Scalar is a really interesting project in that it’s not trying to be a content management system in the same way that WordPress is king when it comes to building out websites. The focus for Scalar is on a born-digital publishing platform. eBooks are all the rage and too often publishers see the web as way to recreate the physical by way of throwing a PDF or poorly-formatted ePub file on a website and calling it a day. Quite the opposite, with Scalar it offers a host of opportunities to build out robust web-based publications that take full advantage of being digital. From annotations and deep linking to embeddable widgets like timelines you can create a compelling project with Scalar that doesn’t have to follow the linear structure of a common book. What’s more, Scalar has the idea of collaboration built in with native multi-author setups.
When you install Scalar at Reclaim Hosting you’re essentially setting up an environment that allows you to create multiple books. That can be a bit confusing if you’re hoping to setup a domain and host a single publication since visiting the homepage greats you with a rather generic page like this:
What I’ve seen most folks do is setup a redirect in cPanel so that going to their main domain will redirect them to the index page of their book. See http://blackquotidian.com for an example of this (in fact, this site is a great example of various features of Scalar). Scalar has a great user guide (built in Scalar, naturally) at http://scalar.usc.edu/works/guide2/ that I think is a great way to learn some of the basics of the software (I’ve actually often lamented that more open source software doesn’t provide an all-inclusive guide like this.) Looking at the table of contents there you can see how easily pages and subpages can be connected to build out a hierarchy.
In my exploring of the software one of the features that was pretty cool to me was that a page did not have to just be text and images by any means. Scalar provides layouts that have predefined templates for things like a cover page, a media gallery, maps, media, and more. Consider this page which is designed as a media gallery: http://blackquotidian.com/anvc/black-quotidian/women-in-african-american-newspapers. Opening individual media items brings up the metadata and caption information for each one, and that media is also available for easy linking or embedding across other pages.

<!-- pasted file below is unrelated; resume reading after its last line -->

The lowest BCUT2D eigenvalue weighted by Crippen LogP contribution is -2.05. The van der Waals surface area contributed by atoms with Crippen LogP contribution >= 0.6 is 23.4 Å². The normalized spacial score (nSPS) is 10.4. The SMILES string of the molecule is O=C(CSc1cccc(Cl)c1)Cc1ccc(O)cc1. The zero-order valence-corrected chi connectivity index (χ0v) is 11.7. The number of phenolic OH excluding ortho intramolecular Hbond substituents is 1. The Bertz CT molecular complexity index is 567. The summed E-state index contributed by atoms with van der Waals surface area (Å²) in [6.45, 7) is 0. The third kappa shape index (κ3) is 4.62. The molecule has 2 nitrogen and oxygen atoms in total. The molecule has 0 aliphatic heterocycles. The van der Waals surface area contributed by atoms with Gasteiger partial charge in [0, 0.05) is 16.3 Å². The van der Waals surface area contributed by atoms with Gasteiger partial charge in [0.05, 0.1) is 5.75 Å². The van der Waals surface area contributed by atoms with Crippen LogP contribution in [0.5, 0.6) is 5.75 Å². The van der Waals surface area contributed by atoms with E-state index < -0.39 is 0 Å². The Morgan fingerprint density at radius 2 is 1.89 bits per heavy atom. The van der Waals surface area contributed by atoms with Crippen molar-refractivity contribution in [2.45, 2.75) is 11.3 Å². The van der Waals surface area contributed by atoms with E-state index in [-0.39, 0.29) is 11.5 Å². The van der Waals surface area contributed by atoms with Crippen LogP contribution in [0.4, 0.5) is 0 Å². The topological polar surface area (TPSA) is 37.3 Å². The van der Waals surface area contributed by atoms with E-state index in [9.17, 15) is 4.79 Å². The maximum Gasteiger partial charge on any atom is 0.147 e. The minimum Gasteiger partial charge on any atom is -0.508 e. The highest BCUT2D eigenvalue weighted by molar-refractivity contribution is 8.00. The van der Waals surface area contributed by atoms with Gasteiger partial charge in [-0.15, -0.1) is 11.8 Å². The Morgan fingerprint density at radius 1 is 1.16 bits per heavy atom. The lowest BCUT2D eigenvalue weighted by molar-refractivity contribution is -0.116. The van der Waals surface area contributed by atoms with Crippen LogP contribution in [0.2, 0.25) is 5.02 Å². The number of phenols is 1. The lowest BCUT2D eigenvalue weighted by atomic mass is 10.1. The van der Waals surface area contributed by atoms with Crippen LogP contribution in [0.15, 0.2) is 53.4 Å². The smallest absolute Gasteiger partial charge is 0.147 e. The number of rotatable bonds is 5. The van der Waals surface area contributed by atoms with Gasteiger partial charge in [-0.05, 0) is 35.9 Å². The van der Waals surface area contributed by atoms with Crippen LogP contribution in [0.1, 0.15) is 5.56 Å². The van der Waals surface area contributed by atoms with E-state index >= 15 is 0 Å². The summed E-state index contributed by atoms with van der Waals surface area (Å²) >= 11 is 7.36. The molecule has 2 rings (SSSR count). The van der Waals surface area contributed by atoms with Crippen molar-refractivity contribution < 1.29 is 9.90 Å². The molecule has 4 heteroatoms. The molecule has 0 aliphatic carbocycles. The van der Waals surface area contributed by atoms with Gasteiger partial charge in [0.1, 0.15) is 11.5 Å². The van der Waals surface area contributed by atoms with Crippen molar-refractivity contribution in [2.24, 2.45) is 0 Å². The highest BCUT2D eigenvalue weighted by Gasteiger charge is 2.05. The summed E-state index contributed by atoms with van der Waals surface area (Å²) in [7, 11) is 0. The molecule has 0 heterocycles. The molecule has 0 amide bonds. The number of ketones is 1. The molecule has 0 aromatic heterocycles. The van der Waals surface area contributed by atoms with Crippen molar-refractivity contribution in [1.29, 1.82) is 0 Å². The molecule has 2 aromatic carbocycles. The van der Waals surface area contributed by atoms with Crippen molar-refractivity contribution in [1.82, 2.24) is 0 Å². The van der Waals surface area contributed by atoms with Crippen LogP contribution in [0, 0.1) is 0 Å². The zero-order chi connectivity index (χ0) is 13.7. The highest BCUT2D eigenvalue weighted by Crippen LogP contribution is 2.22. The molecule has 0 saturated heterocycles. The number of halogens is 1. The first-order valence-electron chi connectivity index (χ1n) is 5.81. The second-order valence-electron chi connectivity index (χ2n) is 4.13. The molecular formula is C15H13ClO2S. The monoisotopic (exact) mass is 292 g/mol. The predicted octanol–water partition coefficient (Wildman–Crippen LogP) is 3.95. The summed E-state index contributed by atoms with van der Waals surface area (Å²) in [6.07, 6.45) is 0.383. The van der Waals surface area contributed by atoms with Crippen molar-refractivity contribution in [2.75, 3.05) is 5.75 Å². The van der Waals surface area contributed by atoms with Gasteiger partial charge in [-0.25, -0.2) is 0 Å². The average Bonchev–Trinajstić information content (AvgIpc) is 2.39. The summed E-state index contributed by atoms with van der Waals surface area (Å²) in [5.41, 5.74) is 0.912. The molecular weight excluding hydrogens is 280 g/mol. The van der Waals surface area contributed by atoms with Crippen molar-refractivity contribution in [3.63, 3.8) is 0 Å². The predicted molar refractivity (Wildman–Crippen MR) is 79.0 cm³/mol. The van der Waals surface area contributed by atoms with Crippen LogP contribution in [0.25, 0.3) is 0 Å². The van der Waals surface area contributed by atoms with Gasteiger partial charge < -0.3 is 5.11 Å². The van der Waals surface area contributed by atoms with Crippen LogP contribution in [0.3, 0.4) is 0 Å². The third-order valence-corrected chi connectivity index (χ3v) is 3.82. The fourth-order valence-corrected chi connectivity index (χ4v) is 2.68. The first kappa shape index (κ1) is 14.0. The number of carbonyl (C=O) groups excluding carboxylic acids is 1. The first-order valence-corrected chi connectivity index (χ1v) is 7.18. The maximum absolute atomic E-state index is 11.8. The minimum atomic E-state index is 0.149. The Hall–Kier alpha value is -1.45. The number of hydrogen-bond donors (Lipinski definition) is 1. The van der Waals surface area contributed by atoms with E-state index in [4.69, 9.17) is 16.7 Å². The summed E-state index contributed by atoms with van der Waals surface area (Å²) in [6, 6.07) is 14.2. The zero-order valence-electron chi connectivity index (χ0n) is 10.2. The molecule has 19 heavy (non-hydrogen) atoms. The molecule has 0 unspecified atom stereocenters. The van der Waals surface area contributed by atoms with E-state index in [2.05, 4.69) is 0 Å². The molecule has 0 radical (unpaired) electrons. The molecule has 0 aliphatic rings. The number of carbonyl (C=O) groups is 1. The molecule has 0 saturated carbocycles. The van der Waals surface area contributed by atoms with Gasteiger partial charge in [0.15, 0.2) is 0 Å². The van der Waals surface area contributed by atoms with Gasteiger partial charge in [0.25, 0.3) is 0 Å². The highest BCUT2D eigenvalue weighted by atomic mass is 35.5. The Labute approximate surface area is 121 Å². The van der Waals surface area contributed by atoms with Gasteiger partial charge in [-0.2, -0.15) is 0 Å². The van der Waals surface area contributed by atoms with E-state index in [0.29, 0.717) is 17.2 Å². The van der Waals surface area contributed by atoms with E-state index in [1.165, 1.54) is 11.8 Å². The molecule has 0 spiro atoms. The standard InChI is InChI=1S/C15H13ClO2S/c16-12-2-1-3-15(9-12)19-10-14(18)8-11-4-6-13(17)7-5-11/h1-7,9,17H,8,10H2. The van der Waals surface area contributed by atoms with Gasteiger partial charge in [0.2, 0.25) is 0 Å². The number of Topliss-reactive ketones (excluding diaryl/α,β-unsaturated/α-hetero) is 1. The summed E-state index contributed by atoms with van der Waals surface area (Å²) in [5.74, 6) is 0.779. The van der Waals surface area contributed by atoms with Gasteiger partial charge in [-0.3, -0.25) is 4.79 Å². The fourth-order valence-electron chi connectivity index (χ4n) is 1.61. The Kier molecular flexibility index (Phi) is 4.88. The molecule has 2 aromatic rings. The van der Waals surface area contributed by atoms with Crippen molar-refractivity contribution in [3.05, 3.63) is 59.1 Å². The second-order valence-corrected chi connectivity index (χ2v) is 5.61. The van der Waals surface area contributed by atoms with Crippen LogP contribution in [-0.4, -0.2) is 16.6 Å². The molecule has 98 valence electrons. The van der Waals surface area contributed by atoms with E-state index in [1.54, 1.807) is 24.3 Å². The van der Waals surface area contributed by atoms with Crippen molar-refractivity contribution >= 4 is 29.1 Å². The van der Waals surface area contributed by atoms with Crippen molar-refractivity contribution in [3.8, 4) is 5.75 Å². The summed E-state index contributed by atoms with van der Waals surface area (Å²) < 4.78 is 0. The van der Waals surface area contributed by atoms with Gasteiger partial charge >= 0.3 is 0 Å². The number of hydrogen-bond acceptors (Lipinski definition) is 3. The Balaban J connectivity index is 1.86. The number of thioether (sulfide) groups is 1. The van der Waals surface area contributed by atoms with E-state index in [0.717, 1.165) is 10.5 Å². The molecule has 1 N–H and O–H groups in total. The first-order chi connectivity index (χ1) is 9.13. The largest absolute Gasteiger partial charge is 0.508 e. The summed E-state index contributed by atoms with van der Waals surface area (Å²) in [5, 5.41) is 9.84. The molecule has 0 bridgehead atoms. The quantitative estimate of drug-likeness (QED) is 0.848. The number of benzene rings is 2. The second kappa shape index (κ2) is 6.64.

Embedding media elements that are interactive like videos and widgets is not too difficult and a native feature of Scalar. The key learning curve is that most elements like galleries and maps will require data to be tagged, annotated, and geolocated prior to embedding the interactive elements. For example you can see the widgets menu here:
Selecting to create a map simply asks you to choose which items to include which should already have longitude and latitude markers attached to them (note that it can be media, pages, even comments which is trippy)
So in some ways I see Scalar working well by gathering your source material and importing it in advance of building out your publication (not unlike with Omeka where you’re building a repository complete with metadata) and then using that material to build out a digital publication. Annotation is native to the platform and even has support for Hypothesis which is great.
I see a lot of talk about folks using Pressbooks for web publishing using WordPress as a foundation which I think is interesting. WordPress is no doubt a polished UI (I can’t speak for the changes Pressbooks makes to it as to whether it’s for better or worse as I haven’t used that platform). But I do love the fact that Scalar turns things a bit on its head by truly embracing that web publishing doesn’t have to be linear or look anything like a book. If you’re looking to play around with Scalar you can do so by firing up an install in Reclaim Hosting or utilizing the free hosting available through USC at http://scalar.usc.edu/works/ (which is also a great place to check out some other examples of public works created with the platform).